“While the new demand is welcomed, the prices for the cotton are at near recent historical low levels,” he said. The slow expansion of activity could allow for the balance of last year’s harvest to be sold, and because this year’s crop was smaller, prices are likely to increase at a sluggish pace. But unless those gains are enough to provide the growers with a fair value for their crops, “it is clear that production for next year will decline with April plantings already forecast to be lower,” he added.

In addition to lukewarm demand throughout most of the year due to Covid’s impacts on the economy, Lewkowitz said trade challenges have reached an all-time high for American cotton. Those problems began years ago, but they’re coming to a head.

“A few years ago, the U.S. cancellation of participation in the Trans-Pacific Partnership (TPP) became a key factor in a cascading number of actions that negatively impacted the U.S. cotton industry,” he said. Though much of the retail community was already interested in diversifying away from the country, “withdrawing from TPP forced the reconsolidation of sourcing back into China,” Lewkowitz said. The trade war that followed, of course, then levied heavy duties on China-made goods.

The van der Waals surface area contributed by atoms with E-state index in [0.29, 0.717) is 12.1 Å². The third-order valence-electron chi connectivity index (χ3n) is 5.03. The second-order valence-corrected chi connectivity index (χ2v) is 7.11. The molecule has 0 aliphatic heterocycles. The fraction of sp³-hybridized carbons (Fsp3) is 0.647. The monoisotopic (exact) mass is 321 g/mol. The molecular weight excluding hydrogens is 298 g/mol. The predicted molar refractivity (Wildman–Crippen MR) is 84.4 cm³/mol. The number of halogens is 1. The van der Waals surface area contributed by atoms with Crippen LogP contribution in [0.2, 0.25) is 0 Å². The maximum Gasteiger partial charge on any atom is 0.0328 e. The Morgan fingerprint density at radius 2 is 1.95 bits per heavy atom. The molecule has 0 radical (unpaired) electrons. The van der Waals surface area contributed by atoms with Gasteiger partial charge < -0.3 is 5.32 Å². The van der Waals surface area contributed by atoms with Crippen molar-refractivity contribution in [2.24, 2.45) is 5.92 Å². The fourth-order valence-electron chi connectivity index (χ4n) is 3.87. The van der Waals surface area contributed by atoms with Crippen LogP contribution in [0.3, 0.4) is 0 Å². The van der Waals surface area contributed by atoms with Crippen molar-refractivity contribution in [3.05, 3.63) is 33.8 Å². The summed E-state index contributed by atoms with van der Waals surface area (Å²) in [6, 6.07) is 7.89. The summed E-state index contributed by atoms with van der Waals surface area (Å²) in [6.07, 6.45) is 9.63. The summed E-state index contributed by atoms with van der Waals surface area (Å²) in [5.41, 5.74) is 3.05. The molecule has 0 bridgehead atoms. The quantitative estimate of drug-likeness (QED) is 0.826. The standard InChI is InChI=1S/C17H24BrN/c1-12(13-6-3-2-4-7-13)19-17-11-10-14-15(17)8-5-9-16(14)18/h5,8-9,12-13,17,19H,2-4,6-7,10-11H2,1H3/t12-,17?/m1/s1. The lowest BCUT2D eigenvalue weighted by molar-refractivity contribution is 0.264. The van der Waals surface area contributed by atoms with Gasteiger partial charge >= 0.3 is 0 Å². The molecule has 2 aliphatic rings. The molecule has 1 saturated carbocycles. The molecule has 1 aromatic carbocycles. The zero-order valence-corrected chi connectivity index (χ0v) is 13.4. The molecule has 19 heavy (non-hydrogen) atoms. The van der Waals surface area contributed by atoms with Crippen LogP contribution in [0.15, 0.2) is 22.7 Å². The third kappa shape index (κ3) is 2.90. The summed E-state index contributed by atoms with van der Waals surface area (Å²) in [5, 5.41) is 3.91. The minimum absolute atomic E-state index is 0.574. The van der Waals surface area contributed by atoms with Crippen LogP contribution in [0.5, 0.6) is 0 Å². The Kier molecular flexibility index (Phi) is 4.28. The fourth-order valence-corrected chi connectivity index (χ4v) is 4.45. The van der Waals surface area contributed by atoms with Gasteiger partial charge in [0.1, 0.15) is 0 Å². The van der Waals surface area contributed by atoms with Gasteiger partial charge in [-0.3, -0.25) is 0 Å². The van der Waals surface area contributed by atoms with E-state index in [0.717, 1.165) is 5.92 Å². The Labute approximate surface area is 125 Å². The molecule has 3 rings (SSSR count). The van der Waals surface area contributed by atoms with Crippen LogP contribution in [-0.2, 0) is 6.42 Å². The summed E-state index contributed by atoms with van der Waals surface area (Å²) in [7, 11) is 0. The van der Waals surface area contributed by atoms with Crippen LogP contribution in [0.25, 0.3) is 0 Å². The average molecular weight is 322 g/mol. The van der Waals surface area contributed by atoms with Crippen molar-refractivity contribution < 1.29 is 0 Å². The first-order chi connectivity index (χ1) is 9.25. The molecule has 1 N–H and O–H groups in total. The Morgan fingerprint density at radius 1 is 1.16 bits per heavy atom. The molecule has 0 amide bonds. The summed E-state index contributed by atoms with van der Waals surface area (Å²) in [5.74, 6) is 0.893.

Supima is a non-profit trade association that promotes 100 percent U.S.-grown American Pima cotton.

“China is the largest textile manufacturing nation and much of what the U.S. imports is sourced from there,” Lewkowitz said, adding that the country was also the largest recent buyer of Supima cotton. Alongside the global pause on sourcing, production and retail sales, he said, the ugly and ongoing trade war has created a “situation of global disarray.”

To help farmers rise above these myriad challenges and position partners for success, Supima has teamed with forensic science company Oritain to provide crop traceability in a world increasingly concerned with the ethics and sustainability of its resources. The group has also partnered with the Better Cotton Initiative (BCI) and the U.S. Cotton Trust Protocol (CTP) to engage the American grower community in verifiably sustainable and responsible farming practices.

As the cotton industry braces itself for more tumult over the coming months, Lewkowitz believes a reckoning is in order for those who depend upon it.

“There has to be a return to value, where value does not only refer to a cheap price,” he said. “One of the things that has become clear is that for businesses to thrive, be responsible to their community and the people they employ, there has to be fair and healthy margins that allow for businesses to be viable and healthy.”

The textile industry is a dinosaur mired in bad habits, and it’s likely that many companies will revert back to previous practices in a post-Covid world. But “there will be others that begin to make some strident changes in order to alter their own trajectories,” Lewkowitz said. “There will be some change that is led by those that choose to be proactive.

“Evolution is a long process that does not happen overnight,” he added.